Code Self Study Forum

[Tutorial] Quickstart a React Site and Blog with GatsbyJS

This is a quick tutorial about how to quickly build and deploy sites using GatsbyJS. It’s designed for people who know at least a little React and want to try Gatsby.

The starter template I made could be used as a base for a portfolio website and includes a blog feature. It should be pretty easy to edit the design, and add new content types and other features.

What Is Gatsby?

React is a JavaScript library. There are several tools out there to help with creating React sites. Three of the common ones are:

  • create-react-app
  • Next.js
  • Gatsby

Each tool creates a different kind of React site.

This tutorial covers Gatsby, which I think is the best everyday method for creating a content-heavy site in React.

(Tip: Vue has the same kinds of tools: vue-cli, Nuxt, and Gridsome. I’m planning to write some Vue tutorials soon.)

Why Gatsby?

Single-page applications (SPAs) generally aren’t good for content-heavy websites. Sometimes they can be indexed by search engines, but even when they are, they don’t rank as well. If people can’t find your site by searching for it, it won’t get as much traffic.

Frameworks like Gatsby (also Next, Nuxt, and Gridsome) solve that problem by rendering the output as HTML files on the server. Search engines can then read the content just like they could from any regular HTML file. But after the first page load, the sites become SPAs, with all of the speed benefits of SPAs.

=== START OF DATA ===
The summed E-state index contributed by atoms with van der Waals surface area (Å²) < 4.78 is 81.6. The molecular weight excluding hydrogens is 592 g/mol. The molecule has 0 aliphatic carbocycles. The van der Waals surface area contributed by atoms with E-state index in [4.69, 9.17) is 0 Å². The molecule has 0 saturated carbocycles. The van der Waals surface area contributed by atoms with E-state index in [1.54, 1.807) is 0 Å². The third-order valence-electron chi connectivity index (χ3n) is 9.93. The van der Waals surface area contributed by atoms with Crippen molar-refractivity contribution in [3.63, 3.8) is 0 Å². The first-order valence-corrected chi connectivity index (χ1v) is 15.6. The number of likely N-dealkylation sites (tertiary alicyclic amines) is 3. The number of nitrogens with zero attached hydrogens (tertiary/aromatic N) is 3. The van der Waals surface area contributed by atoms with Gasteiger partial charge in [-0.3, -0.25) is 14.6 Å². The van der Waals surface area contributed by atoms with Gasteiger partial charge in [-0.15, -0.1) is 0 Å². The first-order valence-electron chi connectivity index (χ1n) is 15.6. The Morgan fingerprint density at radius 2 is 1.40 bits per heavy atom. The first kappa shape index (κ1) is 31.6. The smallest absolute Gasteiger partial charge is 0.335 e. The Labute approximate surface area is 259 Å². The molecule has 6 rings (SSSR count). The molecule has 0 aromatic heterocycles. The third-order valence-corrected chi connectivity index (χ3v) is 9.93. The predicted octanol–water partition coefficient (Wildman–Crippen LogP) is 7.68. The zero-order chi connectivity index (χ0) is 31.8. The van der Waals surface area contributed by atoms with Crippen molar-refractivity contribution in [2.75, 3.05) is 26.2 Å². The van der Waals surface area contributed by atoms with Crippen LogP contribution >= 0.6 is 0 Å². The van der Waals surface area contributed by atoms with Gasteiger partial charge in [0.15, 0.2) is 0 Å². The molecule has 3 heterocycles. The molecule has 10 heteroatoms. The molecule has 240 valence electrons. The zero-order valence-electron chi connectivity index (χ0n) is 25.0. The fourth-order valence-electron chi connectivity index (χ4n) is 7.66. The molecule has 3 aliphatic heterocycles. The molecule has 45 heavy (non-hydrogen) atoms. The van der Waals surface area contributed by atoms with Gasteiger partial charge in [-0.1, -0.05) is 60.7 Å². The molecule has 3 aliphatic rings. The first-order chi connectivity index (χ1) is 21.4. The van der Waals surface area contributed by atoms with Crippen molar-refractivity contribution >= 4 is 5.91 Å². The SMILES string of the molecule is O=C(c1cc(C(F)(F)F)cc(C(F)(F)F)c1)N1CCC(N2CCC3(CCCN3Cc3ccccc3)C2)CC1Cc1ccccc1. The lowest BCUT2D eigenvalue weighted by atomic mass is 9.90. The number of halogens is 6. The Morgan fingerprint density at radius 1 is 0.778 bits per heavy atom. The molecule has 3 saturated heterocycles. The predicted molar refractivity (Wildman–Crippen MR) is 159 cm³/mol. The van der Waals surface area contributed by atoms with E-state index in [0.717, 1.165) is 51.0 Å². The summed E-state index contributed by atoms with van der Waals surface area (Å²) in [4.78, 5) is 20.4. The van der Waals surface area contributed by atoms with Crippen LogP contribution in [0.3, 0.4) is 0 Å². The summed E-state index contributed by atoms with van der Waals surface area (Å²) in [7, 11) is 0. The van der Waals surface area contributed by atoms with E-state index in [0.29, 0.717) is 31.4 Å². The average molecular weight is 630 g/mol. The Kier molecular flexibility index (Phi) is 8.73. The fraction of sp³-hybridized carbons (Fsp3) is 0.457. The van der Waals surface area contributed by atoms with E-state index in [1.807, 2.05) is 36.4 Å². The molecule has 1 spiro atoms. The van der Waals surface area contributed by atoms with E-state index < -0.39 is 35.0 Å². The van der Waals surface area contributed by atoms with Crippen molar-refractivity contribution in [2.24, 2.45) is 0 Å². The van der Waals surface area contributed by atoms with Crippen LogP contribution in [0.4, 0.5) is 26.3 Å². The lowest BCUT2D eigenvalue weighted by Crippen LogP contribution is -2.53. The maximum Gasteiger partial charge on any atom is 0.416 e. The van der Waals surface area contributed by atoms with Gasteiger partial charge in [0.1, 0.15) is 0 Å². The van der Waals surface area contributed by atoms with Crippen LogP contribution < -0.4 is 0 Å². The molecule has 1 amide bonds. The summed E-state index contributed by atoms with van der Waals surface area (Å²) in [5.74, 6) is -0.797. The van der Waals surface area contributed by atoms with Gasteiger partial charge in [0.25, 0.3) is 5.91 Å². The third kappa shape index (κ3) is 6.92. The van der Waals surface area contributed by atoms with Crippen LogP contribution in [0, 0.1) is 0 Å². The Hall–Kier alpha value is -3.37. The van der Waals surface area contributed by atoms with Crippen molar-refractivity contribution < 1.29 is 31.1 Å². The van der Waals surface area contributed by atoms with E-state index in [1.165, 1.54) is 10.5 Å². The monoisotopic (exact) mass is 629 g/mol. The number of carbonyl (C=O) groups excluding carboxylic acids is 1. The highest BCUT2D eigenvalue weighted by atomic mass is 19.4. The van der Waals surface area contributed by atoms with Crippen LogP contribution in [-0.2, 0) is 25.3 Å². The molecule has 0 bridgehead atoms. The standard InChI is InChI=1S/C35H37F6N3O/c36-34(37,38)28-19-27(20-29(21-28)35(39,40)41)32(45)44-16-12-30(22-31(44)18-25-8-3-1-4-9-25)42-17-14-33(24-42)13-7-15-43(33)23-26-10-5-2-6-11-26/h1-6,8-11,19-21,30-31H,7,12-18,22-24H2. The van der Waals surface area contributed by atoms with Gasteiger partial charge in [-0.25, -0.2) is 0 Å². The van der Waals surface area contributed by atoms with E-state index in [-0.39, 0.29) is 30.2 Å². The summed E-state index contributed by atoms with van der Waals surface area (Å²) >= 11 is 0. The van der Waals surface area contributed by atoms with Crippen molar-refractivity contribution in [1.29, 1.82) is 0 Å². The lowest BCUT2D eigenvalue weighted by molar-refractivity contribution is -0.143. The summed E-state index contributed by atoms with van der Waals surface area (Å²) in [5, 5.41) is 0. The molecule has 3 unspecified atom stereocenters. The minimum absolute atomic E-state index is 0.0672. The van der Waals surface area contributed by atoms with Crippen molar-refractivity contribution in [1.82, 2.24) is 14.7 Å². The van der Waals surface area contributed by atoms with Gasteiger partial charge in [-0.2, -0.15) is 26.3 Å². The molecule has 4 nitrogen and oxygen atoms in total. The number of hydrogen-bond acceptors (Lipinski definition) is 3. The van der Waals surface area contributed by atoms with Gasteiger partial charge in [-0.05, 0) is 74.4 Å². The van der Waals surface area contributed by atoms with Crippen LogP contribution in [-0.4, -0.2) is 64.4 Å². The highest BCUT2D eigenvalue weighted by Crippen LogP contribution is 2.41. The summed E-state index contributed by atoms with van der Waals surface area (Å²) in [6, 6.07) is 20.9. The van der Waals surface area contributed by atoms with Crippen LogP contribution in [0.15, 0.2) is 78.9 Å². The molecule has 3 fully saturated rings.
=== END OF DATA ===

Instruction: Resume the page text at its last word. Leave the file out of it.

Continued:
Also, the server-rendered JavaScript frameworks still allow you to easily add dynamic frontend code on top of the HTML pages in almost the same ways as writing typical SPA code.

So with Gatsby, you get most of what you get from create-react-app but also better search engine traffic and additional features.

How to Install Gatsby

If you don’t already have Node.js installed check out this page: [Tutorial] How to Install Node.js on Linux, Mac, and Windows

After Node.js is installed, install Gatbsy by running this command in a terminal:

$ GATSBY_TELEMETRY_DISABLED=1 npm install -g gatsby-cli

After it installs, permanently disable the telemetry with:

$ gatsby telemetry --disable

(I think that development tools and NPM packages shouldn’t be sending unknown data to remote servers.)

Starting a Gatsby Project

Run this command to start a new Gatsby site using my starter template, changing “project_name” to the actual name of your site:

$ gatsby new project_name

There are many starter templates to choose from. The one I’ve created helps you get a site online faster, because many things are already configured for you. If you use the built-in starter instead of my template, it will take longer to build something, because you’ll have to learn how to wire up the GraphQL with some content source before you can build something.

You’ll still need to learn the GraphQL part later, but I think it’s motivating to have a site online, so I’d recommend putting a site into production before worrying about learning every detail of the framework first.

The starter template has these features:

  • Pages
  • Blog (written with markdown)
  • RSS feed at /rss.xml
  • Syntax highlighting in blog posts
  • SCSS support
  • Bulma CSS framework (you can easily replace it with Bootstrap or whatever you want)
  • Easy deployment to Netlify
  • and more